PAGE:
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Graphic card

T_F
16-Pearl
16-Pearl

Graphic card

 Hello, has anyone experience with graphic card NVIDIA® GeForce RTX™ 2060, for CREO design. I work with some full parametric designs, and the projects that I develop, can have up to 4000 components (the most complexes). I have defined a budget to the computer, and I was trying to have a better processor instead a quadro graphics, for the same money. In the end of a project, is quite normal to have 5 to 10 minutes in regeneration. I was trying to reduce as much as possible this value.

 

Any experience?

9 REPLIES 9
rreifsnyder
13-Aquamarine
(To:T_F)

The GeForce graphics cards are gaming cards. sometimes you can get them to work, and in the old days some gaming cards were faster than some supported OpenGL cards BUT they can also lead to issues with crashes as well as being overwhelmed if your workflow is that you open multiple windows. You mention wanting to save money here to get a better CPU and I agree with that to a point. I haven't looked at it in the last 6 months or so but when selecting the CPU remember that Creo is single threaded so don't go off spending huge money on a 12 core Xeon or something. I would recommend looking at this web site to try to maximize your bang for the buck. https://www.cpubenchmark.net/singleThread.html

Thanks by your reply. The processor that I have in mind is the i9 10th generation. The xeon for CAD proposes only, is wasting money.

 

The gaming graphics card is less expensive. But my big  question, and probably for the most people, is that they will perform similar to quadro?

 

Can we save a couple of hundred € , and have similar graphic performance?

 

BenLoosli
23-Emerald II
(To:T_F)

Speed of the CPU isn't everything when it comes to CAD. The Xeon is a good example. Check the different caches on the chip along with CPU speed for performance. As mentioned, a high core count does not help Creo. Also, disable hyperthreading when you do get it, as that does nothing for performance.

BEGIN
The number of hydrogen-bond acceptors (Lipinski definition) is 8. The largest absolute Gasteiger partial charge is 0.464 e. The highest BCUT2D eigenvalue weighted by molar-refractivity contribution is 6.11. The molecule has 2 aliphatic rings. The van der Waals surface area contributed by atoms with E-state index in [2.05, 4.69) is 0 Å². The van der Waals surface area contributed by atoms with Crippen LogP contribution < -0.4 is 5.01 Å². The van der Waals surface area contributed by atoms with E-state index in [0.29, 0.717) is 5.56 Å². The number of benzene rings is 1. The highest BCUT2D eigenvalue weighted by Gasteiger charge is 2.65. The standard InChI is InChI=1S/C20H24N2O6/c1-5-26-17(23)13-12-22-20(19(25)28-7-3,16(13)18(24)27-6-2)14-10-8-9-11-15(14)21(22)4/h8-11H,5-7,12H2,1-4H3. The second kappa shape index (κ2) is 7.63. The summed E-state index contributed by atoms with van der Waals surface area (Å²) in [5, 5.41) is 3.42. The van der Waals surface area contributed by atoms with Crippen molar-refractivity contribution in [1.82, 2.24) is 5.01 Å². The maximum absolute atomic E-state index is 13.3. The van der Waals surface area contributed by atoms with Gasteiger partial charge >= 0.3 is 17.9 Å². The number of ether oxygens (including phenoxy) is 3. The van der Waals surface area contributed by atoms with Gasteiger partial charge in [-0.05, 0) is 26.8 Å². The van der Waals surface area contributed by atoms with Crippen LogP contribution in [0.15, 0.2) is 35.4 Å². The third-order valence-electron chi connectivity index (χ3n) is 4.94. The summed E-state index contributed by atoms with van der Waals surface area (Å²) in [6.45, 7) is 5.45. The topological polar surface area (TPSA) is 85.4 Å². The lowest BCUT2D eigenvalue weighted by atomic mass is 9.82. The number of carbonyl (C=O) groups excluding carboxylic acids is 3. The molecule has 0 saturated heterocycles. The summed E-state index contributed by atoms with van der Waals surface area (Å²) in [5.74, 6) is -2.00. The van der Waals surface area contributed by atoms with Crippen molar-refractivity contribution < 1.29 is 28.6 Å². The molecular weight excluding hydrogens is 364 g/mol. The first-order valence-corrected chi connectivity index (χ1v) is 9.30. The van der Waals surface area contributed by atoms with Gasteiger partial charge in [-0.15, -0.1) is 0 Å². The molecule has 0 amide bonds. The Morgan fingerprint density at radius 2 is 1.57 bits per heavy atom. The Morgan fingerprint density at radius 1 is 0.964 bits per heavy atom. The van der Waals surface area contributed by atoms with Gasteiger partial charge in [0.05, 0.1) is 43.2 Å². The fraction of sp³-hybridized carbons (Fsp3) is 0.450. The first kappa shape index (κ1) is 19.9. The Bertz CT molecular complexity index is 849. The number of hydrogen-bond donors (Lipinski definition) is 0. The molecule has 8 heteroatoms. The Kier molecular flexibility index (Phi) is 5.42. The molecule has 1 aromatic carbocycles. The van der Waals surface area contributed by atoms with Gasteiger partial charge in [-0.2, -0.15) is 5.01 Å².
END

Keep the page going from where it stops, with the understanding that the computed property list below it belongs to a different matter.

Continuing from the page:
Like it was mentioned the Nvidia gaming cards are cheaper for a reason, they support Direct-X in hardware, not Open-GL. The Quadro cards support Open-GL in hardware, so the graphics processing is faster. You may also find opening multiple parts/assemblies may be limited with the RTX.

 

You get what you pay for when it comes to CAD workstations. A few extra bucks up front may save you hours over the course of a project.

 

TomU
23-Emerald IV
(To:BenLoosli)


@BenLoosli wrote:

Speed of the CPU isn't everything when it comes to CAD.


I've found just the opposite to be true, the speed of the CPU IS everything, especially the speed of a single core.  Buy the CPU with the fastest single core speed you can find, and then overclock it if possible. This will have the greatest impact on core Creo performance. (This also means NOT using a Xeon processor if you intend to overclock.)   Yes, the graphics card becomes important in certain scenarios, but so much of what Creo does relies on a single core of the CPU.  I've never seen Creo fully load up a graphics card.  I do see Creo max out a single core on the CPU constantly.  Need proof, take a look at these benchmark sites.  Everything at the top of the lists has their CPUs overclocked: